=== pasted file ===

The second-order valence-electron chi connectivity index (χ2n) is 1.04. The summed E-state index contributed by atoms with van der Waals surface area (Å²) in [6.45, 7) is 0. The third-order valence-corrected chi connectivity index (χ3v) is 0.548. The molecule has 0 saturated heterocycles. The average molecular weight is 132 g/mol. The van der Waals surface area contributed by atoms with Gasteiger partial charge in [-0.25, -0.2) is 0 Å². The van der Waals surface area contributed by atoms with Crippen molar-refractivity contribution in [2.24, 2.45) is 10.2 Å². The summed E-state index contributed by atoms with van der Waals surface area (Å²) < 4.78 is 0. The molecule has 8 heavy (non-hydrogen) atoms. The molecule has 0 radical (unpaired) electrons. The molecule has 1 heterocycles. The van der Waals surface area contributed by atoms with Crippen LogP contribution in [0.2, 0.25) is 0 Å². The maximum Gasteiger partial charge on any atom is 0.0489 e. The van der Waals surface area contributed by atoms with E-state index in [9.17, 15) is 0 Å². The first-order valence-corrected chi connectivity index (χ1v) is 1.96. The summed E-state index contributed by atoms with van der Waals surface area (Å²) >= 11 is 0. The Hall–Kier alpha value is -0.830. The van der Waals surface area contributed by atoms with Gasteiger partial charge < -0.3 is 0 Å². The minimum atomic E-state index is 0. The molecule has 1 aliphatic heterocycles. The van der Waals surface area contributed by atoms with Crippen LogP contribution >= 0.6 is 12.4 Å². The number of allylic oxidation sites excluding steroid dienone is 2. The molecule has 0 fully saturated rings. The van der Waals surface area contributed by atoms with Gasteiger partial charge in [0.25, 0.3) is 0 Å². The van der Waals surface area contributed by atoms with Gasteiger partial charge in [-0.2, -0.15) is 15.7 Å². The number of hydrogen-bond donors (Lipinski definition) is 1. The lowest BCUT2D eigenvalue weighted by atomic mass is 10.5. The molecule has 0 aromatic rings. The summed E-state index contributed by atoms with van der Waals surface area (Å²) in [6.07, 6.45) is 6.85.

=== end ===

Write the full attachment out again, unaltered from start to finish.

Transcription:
The second-order valence-electron chi connectivity index (χ2n) is 1.04. The summed E-state index contributed by atoms with van der Waals surface area (Å²) in [6.45, 7) is 0. The third-order valence-corrected chi connectivity index (χ3v) is 0.548. The molecule has 0 saturated heterocycles. The average molecular weight is 132 g/mol. The van der Waals surface area contributed by atoms with Gasteiger partial charge in [-0.25, -0.2) is 0 Å². The van der Waals surface area contributed by atoms with Crippen molar-refractivity contribution in [2.24, 2.45) is 10.2 Å². The summed E-state index contributed by atoms with van der Waals surface area (Å²) < 4.78 is 0. The molecule has 8 heavy (non-hydrogen) atoms. The molecule has 0 radical (unpaired) electrons. The molecule has 1 heterocycles. The van der Waals surface area contributed by atoms with Crippen LogP contribution in [0.2, 0.25) is 0 Å². The maximum Gasteiger partial charge on any atom is 0.0489 e. The van der Waals surface area contributed by atoms with E-state index in [9.17, 15) is 0 Å². The first-order valence-corrected chi connectivity index (χ1v) is 1.96. The summed E-state index contributed by atoms with van der Waals surface area (Å²) >= 11 is 0. The Hall–Kier alpha value is -0.830. The van der Waals surface area contributed by atoms with Gasteiger partial charge < -0.3 is 0 Å². The minimum atomic E-state index is 0. The molecule has 1 aliphatic heterocycles. The van der Waals surface area contributed by atoms with Crippen LogP contribution >= 0.6 is 12.4 Å². The number of allylic oxidation sites excluding steroid dienone is 2. The molecule has 0 fully saturated rings. The van der Waals surface area contributed by atoms with Gasteiger partial charge in [0.25, 0.3) is 0 Å². The van der Waals surface area contributed by atoms with Gasteiger partial charge in [-0.2, -0.15) is 15.7 Å². The number of hydrogen-bond donors (Lipinski definition) is 1. The lowest BCUT2D eigenvalue weighted by atomic mass is 10.5. The molecule has 0 aromatic rings. The summed E-state index contributed by atoms with van der Waals surface area (Å²) in [6.07, 6.45) is 6.85.